BPA and other chemicals to avoid
When it comes to products used for storing and serving food and drinks, parents are naturally on high alert to avoid exposing their children to potential health risks. Navigating through the long list of chemicals and plastics to avoid is not as daunting as it may first seem. Here is a guide to help you with the decisions.
From baby's first bottle, through to sippy cups, feeding plates, utensils, drink bottles and lunch boxes, children are at risk of ingesting chemicals that may leach from the plastic and metal materials.
There is no question that some substances can leach into food - the Australian National Industrial Chemicals Notification and Assessment Scheme (NICNAS) confirms this.
However, two things make it difficult for parents to make safe choices:
- Companies are not required to disclose on the packaging what materials the item is made from. Sometimes there is a plastics recycling symbol and it is well known to avoid #7 (polycarbonate) and #3 (PVC).
- Scientists do not always agree on the risks and what levels of exposure are harmful. Nearly all chemicals are toxic in high doses, but it is hard to determine what levels of low exposure are harmful.
California Environmental Protection Agency toxicologist, Stephen Dizio (as reported on US National Public Radio in February 2009) said "There are 80,000 chemicals in commerce. We know something about the toxicity of only around 400 of them".
Chemicals to avoid
In recent years, several toxins have received a lot of attention and are subject to bans or regulations in some countries.
Phthalates - used to make plastic soft and flexible, found in products from teething rings to plastic wrap and soft lunch boxes.
Lead - can be found in soft vinyl lunchboxes, particularly the lining where it can easily come into contact with food.
Polyvinyl chloride (PVC) - a well recognised toxic plastic that is dangerous to health and the environment in its production, use and disposal. Often labeled vinyl, it is used for lunch boxes, backpacks and ring binders.
Bishenol A (BPA) - used in the production of hard polyncarbonate plastics and synthetic resins. BPA is found in baby bottles, plastic tableware and the internal coating of tinned-food. While Canada and several US states have banned BPA in products for children under three, Food Standards Australia / New Zealand states "BPA does not pose a significant health risk."
How do I choose a trustworthy product?
Gather as much information as possible and purchase products from companies that provide full disclosure.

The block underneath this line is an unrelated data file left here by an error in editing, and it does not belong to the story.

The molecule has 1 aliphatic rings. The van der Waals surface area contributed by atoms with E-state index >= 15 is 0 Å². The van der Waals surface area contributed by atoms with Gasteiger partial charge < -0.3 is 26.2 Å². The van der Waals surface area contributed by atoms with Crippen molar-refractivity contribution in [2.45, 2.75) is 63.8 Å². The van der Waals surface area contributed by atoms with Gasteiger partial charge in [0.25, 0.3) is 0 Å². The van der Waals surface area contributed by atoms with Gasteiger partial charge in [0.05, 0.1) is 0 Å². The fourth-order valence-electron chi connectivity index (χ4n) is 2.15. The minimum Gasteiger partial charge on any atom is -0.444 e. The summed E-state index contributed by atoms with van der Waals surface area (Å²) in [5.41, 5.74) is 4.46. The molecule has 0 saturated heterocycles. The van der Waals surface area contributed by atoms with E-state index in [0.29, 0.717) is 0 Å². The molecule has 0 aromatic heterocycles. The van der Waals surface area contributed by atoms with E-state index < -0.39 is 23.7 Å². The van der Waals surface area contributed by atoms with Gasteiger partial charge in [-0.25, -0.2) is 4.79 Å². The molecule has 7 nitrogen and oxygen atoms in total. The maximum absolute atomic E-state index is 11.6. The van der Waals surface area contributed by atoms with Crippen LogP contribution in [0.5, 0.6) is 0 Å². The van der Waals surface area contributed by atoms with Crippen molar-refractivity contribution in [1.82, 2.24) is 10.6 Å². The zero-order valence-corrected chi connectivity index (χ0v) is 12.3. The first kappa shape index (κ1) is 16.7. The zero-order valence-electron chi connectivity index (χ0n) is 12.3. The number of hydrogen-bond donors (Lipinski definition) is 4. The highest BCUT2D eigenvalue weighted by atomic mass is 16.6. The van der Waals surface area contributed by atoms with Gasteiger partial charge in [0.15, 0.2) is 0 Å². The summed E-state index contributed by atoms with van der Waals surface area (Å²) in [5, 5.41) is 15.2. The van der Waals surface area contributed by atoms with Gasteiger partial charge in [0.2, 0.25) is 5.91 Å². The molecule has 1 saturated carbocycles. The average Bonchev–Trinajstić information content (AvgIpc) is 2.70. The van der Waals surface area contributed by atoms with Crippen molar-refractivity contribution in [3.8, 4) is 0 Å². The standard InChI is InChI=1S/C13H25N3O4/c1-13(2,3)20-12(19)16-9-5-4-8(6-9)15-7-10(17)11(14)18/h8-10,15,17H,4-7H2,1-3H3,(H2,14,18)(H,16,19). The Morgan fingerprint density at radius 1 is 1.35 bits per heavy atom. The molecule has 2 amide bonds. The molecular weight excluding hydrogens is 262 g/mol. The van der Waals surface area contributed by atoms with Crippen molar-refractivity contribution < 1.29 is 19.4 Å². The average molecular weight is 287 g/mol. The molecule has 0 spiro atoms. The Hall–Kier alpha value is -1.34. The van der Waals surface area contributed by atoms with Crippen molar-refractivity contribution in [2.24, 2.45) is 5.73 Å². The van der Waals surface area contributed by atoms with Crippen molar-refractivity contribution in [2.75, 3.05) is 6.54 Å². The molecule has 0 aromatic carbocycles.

The packaging should state what materials it is made from, and that it is BPA-free, lead-free and so on. Their website should have more information about the manufacturing processes, quality control and independent tests.
There is a flood of cheap bottles on the market that provide no information like this. A good rule of thumb is the cheaper the product, the more potential for exposure to toxins because thorough quality control and reporting costs money.
When you consider that most materials (even stainless steel) can leach some substance into the food or liquid, you should have absolute faith in the quality of the manufacture and choose brands that will stay around to answer for their products.
Brands that meet these standards include: Klean Kanteen and Nathan stainless steel bottles, SIGG bottles, Green to Grow baby bottles, glass bottles like Weego, and Thermos Foogo storage containers. For an extensive assessment of whether brands are safe, visit The Zrecs Guide (www.zrecsguide.com).
Looking after your bottles
Better safe than sorry
While regulators are often reluctant to apply the "precautionary principle", as conscious consumers we should make cautious decisions every day. Where a chemical has the potential to cause harm to the environment or human health, precautionary measures should be taken even if no direct cause and effect relationship has been fully established scientifically.
That said, put the risks into perspective and never feel guilty for any choices you have made. We can only make the best choices available to us and nothing is more important than a loving and safe home for our children to flourish.